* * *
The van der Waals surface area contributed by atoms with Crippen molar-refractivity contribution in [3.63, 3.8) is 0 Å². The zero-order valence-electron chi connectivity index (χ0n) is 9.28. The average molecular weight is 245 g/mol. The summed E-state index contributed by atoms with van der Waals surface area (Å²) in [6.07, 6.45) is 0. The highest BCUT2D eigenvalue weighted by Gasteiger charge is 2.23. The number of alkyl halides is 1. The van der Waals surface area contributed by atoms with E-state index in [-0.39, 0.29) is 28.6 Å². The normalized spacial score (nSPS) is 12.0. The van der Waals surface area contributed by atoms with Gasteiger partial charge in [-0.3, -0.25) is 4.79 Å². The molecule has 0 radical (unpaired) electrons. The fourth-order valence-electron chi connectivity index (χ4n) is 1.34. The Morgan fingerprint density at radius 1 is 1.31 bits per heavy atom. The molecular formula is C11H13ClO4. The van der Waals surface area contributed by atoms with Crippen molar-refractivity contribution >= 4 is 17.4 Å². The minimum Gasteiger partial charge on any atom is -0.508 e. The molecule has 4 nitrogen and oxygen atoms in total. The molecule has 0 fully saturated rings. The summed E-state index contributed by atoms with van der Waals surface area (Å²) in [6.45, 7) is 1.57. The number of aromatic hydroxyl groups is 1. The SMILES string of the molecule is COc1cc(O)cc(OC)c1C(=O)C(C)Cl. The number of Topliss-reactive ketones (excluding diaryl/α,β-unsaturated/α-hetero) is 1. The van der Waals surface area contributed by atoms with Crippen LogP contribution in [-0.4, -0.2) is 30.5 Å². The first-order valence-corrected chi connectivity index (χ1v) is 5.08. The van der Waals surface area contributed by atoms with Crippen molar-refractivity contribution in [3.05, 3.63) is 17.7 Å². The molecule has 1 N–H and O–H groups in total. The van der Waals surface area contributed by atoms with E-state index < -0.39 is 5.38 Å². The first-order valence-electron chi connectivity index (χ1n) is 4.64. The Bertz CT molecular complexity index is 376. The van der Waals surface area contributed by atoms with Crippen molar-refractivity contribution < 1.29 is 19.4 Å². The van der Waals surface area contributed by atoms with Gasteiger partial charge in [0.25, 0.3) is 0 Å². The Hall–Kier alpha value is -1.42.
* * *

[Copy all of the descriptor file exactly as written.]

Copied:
The van der Waals surface area contributed by atoms with Crippen molar-refractivity contribution in [3.63, 3.8) is 0 Å². The zero-order valence-electron chi connectivity index (χ0n) is 9.28. The average molecular weight is 245 g/mol. The summed E-state index contributed by atoms with van der Waals surface area (Å²) in [6.07, 6.45) is 0. The highest BCUT2D eigenvalue weighted by Gasteiger charge is 2.23. The number of alkyl halides is 1. The van der Waals surface area contributed by atoms with E-state index in [-0.39, 0.29) is 28.6 Å². The normalized spacial score (nSPS) is 12.0. The van der Waals surface area contributed by atoms with Gasteiger partial charge in [-0.3, -0.25) is 4.79 Å². The molecule has 0 radical (unpaired) electrons. The fourth-order valence-electron chi connectivity index (χ4n) is 1.34. The Morgan fingerprint density at radius 1 is 1.31 bits per heavy atom. The molecular formula is C11H13ClO4. The van der Waals surface area contributed by atoms with Crippen molar-refractivity contribution >= 4 is 17.4 Å². The minimum Gasteiger partial charge on any atom is -0.508 e. The molecule has 4 nitrogen and oxygen atoms in total. The molecule has 0 fully saturated rings. The summed E-state index contributed by atoms with van der Waals surface area (Å²) in [6.45, 7) is 1.57. The number of aromatic hydroxyl groups is 1. The SMILES string of the molecule is COc1cc(O)cc(OC)c1C(=O)C(C)Cl. The number of Topliss-reactive ketones (excluding diaryl/α,β-unsaturated/α-hetero) is 1. The van der Waals surface area contributed by atoms with Crippen LogP contribution in [-0.4, -0.2) is 30.5 Å². The first-order valence-corrected chi connectivity index (χ1v) is 5.08. The van der Waals surface area contributed by atoms with Crippen molar-refractivity contribution in [3.05, 3.63) is 17.7 Å². The molecule has 1 N–H and O–H groups in total. The van der Waals surface area contributed by atoms with E-state index < -0.39 is 5.38 Å². The first-order valence-electron chi connectivity index (χ1n) is 4.64. The Bertz CT molecular complexity index is 376. The van der Waals surface area contributed by atoms with Crippen molar-refractivity contribution < 1.29 is 19.4 Å². The van der Waals surface area contributed by atoms with Gasteiger partial charge in [0.25, 0.3) is 0 Å². The Hall–Kier alpha value is -1.42.